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The present invention relates to a sound wave probe of a device using high frequency sound
energy, particularly to a sound wave probe suitable for use in a sound wave microscope 0 In
recent years, generation and detection of high frequency sound waves up to 1 GHz have become
possible A wavelength of about 1 micron was obtained, so that a microscope with sonic energy
was realized. That is, one narrow and narrow sound beam is created and applied to the whole
sample, and information on the elastic properties of the sample, such as reflection, scattering,
and transmission attenuation by the sample, is detected to obtain information reflecting the
elastic property of the sample. A two-dimensional scan of the sample surface with a focused
acoustic beam and synchronized with this scan and displayed on the stray energy plow y tube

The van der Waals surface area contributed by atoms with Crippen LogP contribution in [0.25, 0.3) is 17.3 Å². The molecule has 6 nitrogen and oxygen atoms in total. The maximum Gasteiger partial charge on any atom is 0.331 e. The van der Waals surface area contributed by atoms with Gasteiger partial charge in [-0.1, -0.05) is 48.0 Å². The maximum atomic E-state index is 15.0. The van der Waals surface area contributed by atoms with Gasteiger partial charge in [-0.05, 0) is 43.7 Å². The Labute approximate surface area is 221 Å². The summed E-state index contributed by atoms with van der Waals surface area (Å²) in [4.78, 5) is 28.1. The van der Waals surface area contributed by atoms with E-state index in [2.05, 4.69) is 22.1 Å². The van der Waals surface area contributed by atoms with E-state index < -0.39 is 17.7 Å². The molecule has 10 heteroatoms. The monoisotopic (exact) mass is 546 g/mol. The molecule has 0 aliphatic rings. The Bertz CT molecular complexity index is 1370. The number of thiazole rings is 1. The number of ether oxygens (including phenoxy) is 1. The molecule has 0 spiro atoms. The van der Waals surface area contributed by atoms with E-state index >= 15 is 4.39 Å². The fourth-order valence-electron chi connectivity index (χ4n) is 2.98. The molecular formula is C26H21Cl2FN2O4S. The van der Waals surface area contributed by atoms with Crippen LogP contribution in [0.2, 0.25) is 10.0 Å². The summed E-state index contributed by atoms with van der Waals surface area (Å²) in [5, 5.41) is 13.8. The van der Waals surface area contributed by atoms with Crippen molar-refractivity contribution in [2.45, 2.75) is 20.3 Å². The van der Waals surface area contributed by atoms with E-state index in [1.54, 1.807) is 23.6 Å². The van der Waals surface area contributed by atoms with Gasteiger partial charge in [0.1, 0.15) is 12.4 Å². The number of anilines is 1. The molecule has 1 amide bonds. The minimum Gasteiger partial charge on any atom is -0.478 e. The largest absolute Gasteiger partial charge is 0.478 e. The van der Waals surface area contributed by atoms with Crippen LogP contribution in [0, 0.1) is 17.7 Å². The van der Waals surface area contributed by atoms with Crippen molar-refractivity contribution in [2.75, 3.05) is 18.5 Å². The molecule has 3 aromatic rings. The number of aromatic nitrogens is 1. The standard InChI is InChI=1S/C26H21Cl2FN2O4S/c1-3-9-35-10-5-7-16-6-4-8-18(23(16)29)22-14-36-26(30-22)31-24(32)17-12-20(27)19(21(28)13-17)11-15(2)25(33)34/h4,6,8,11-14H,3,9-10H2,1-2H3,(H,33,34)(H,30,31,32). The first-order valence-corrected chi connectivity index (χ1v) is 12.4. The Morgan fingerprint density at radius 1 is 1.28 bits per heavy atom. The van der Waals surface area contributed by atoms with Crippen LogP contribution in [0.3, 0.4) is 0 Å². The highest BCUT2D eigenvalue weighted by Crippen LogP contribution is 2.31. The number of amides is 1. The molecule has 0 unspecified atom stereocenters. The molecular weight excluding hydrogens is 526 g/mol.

produces an acoustic microscope image. In such an apparatus, how to produce a thin ultrasonic
beam determines the basic characteristics and the essentials of the Im apparatus such as
resolution. In the prior art, referring to FIG. 1, a cylindrical crystal 20 of sapphire or the like is a
flat surface whose one end surface is optically polished and a concave hole 25 is formed at the
other end surface. An RF electric signal is applied to the piezoelectric thin film 15 from the signal
source 10, and a plane wave RF sound wave is emitted into the crystal 20. This plane acoustic
wave is generated by the positive acoustic lens formed at the interface of the crystal-medium
(mainly water) 30 formed in the concave hole 25. It is focused below the break point. As is well
known, if the ratio of the focal length to the aperture, ie, the F-number of the lens is sufficiently
small, it is possible to create an extremely narrow ultrasonic beam of about the wavelength. The